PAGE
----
When Robert Pattinson was asked during the press run for "The Batman" about his favorite Dark Knight movie moments, he singled out Tim Burton's "Batman Returns" and called the 1992 sequel to 1989's "Batman," "a masterpiece" as well as "terrifying" and "one of the most disturbing things [he'd] ever seen." And I gotta say, I agree. "Batman Returns" is a masterpiece, and it seems it's only now getting the widespread recognition it deserves.

But when the movie first debuted, it was an entirely different story. Not only did it cause a backlash among kids and parents who evidently felt it wasn't kid-friendly enough, many critics felt Batman was sidelined in favor of the movie's other larger-than-life characters: Danny DeVito's Penguin, Michelle Pfieffer's Catwoman, and Christopher Walken's Max Shreck. Todd McCarthy wrote in Variety at the time, that Batman seemed "of limited interest" to Burton and screenwriter Daniel Waters. Even Waters himself acknowledged that the movie has "never been popular with true Batman fans" and revealed that his friend, screenwriter Josh Olson, called it a "movie for people who hate Batman."

The whole "Batman isn't in it enough" criticism of "Returns" was a familiar one. Burton's first go around with the Dark Knight in 1989 was met with a handful of reviews that singled out Jack Nicholson's portrayal of the Joker as overshadowing Michael Keaton's Batman. Carrie Rickey of the Philadelphia Inquirer said the movie's first two-thirds "should be called The Joker's Big Misadventure." All this talk of Batman being sidelined seemed to have made its way back to Burton, who apparently had a response ready.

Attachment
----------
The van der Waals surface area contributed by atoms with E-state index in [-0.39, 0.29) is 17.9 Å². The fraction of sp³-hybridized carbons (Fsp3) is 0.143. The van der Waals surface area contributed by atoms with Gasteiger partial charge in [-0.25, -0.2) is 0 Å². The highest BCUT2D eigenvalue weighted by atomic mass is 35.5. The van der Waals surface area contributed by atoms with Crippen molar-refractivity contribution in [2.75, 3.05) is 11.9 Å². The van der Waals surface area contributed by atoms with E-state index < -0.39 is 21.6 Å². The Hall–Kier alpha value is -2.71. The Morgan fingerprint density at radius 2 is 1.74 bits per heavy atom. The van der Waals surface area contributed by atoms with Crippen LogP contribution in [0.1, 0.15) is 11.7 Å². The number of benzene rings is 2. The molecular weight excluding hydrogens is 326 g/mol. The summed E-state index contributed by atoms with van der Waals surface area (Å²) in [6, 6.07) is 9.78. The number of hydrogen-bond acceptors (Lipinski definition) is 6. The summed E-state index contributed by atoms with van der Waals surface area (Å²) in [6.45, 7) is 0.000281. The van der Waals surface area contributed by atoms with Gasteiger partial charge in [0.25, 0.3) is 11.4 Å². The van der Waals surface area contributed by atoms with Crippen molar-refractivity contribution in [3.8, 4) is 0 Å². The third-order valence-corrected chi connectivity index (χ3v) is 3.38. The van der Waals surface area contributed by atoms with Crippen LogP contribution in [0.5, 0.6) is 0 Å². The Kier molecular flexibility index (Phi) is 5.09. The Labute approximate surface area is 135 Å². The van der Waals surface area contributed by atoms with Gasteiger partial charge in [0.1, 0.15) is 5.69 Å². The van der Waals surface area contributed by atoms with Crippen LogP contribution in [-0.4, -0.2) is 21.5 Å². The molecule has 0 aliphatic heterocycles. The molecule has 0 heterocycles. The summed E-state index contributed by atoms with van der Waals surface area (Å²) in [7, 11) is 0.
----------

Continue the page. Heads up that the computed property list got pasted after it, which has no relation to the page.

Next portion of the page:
Missing The Point

Tim Burton has always zeroed in on outsiders, examining in detail the isolation that comes with feeling disconnected from mainstream society. Unsurprisingly, it was this aspect of Batman that appealed to him the most, which somewhat explains why the character remains such a laconic, brooding, and ultimately downplayed part of both "Batman" and "Batman Returns."

In a making-of featurette, the director said:

"I remember hearing things like 'In the first movie, the Joker stole the show. And in the second movie, he's hardly in it. It's all Catwoman and Penguin.' I always felt that those people for me were missing the point of the character of Batman, what he is. That's why I didn't like Robin involved. This guy wants to remain as hidden as possible and in the shadows as possible and unrevealing about himself as possible. So all of those things, he's not going to eat up screen time with these big speeches and dancing around the Batcave. I always felt he was in it the right amount and the right sort of, level of him."

If most people didn't get Batman the way Burton did, Michael Keaton wasn't one of them. The actor told Waters to cut a significant amount of his lines as Batman because he recognized the power of the suit as an image. When coupled with Burton's view that the character wants to "remain as hidden" as possible, it made for a perfectly withdrawn and mysterious take on Batman that I think works extremely well within the world Burton and his crew constructed. I, as a huge Batman fan, am on Burton's side with this one, and thus am living proof that "Batman" and "Batman Returns" are not "movies for people who hate Batman," they're movies for people who get Batman.

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